484 U.S. 193 (1988), 86-890, Deakins v. Monaghan

Docket Nº:No. 86-890
Citation:484 U.S. 193, 108 S.Ct. 523, 98 L.Ed.2d 529, 56 U.S.L.W. 4060
Party Name:Deakins v. Monaghan
Case Date:January 12, 1988
Court:United States Supreme Court

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484 U.S. 193 (1988)

108 S.Ct. 523, 98 L.Ed.2d 529, 56 U.S.L.W. 4060




No. 86-890

United States Supreme Court

Jan. 12, 1988

Argued October 14, 1987




Upon application for a warrant to search one of the corporate respondents' premises for evidence of theft and other crimes that were the subject of an ongoing state grand jury investigation, a state court judge issued a warrant authorizing petitioner law enforcement officers to seize documents. Alleging that petitioners' execution of the warrant violated various of their federal constitutional rights and engendered certain pendent state law claims, respondent business entities and their owners filed suit under 42 U.S.C. § 1983 in Federal District Court seeking equitable relief, including the return of all documents seized, compensatory and punitive damages, and attorney's fees. The court granted petitioners' motion to dismiss on abstention grounds, but the Court of Appeals reversed and remanded, ruling that Younger v. Harris, 401 U.S. 37, and its progeny did not require the District Court to abstain from adjudicating respondents' equitable claims. As to respondents' claims for money damages and attorney's fees, the Court of Appeals applied its Circuit's rule that, even when abstaining entirely from the adjudication of equitable claims, a District Court is required to stay, rather than to dismiss, federal claims that are not cognizable [108 S.Ct. 525] in the state forum. Subsequently, the grand jury returned an indictment against three of the respondents, and the state trial court to which the indictment was assigned took jurisdiction over respondents' equitable claims for the return of the seized documents. Respondents represent here that they wish to withdraw such claims from their federal complaint and seek injunctive relief exclusively in the state proceedings.


1. In light of respondents' aforesaid representation to this Court, there is no longer a live controversy between the parties over whether a federal court can hear the equitable claims, and the abstention issue is moot in this regard. Accordingly, the portion of the Court of Appeals' judgment addressing those claims is vacated, and the case is remanded with instructions to dismiss the claims with prejudice. This disposition will prevent a regeneration of the controversy by respondents' reassertion of the right to litigate in federal court their equitable claims arising out of the events surrounding the search warrant's execution. Pp. 199-201.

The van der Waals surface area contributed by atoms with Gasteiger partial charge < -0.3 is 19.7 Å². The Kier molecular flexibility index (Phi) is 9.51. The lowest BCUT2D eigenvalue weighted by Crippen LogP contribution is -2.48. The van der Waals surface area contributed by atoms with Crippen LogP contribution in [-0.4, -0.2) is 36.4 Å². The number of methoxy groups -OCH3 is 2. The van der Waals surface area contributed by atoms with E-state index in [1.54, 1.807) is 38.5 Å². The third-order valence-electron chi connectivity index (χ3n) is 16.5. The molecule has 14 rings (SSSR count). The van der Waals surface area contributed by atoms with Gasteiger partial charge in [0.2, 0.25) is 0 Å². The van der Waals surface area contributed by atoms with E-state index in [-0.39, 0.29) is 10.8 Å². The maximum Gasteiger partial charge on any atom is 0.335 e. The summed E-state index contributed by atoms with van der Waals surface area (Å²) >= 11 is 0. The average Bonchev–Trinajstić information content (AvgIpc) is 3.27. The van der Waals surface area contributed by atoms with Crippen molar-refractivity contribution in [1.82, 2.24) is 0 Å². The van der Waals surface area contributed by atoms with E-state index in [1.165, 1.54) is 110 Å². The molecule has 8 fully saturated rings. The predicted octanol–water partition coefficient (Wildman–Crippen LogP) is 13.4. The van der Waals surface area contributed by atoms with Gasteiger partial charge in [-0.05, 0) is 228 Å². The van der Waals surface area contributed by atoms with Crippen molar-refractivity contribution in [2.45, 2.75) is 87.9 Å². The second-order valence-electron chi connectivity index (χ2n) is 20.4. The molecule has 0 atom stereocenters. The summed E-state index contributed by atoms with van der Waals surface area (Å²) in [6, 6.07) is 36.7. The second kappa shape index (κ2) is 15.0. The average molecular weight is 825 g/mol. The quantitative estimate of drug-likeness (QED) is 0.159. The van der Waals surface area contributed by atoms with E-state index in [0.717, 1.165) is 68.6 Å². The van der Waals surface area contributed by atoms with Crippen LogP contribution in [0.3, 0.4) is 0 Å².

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2. Even if the Younger doctrine required abstention here, the District Court had no discretion to dismiss, rather than to stay, respondents' claims for monetary relief that cannot be redressed in the state proceeding. The Circuit rule requiring a stay in such circumstances is sound, since it allows the parallel state proceeding to go forward without interference from its federal sibling, while enforcing the federal courts' duty to exercise their jurisdiction. Petitioners' assertion that this case presents extraordinary circumstances sufficient to justify abdication of that duty is unpersuasive. First, the speculation that the District Court, if allowed to retain jurisdiction, would "hover" intrusively about the state proceeding is based on the groundless assumption that the District Court would not hold up its end of the comity bargain. Second, even if Pennhurst State School and Hospital v. Halderman, 465 U.S. 89, would prevent the District Court from adjudicating respondents' state law claims as petitioners contend, this would not require the dismissal of respondents' federal damages claims, which are substantial, and sufficient to justify the District Court's retention of jurisdiction. Third, the dismissal of the federal complaint would not prevent piecemeal litigation, which is inevitable even without federal court involvement, since the state criminal proceeding can provide only equitable relief. Pp. 201-204.

798 F.2d 632, affirmed in part, vacated in part, and remanded.

BLACKMUN, J., delivered the opinion of the Court, in which REHNQUIST, C.J., and BRENNAN, MARSHALL, STEVENS, and SCALIA, JJ., joined. WHITE, J., filed a concurring opinion, in which O'CONNOR, J., joined, post, p. 205.

BLACKMUN, J., lead opinion

JUSTICE BLACKMUN delivered the opinion of the Court.

This case presents questions concerning a federal court's obligation to abstain from the adjudication of federal claims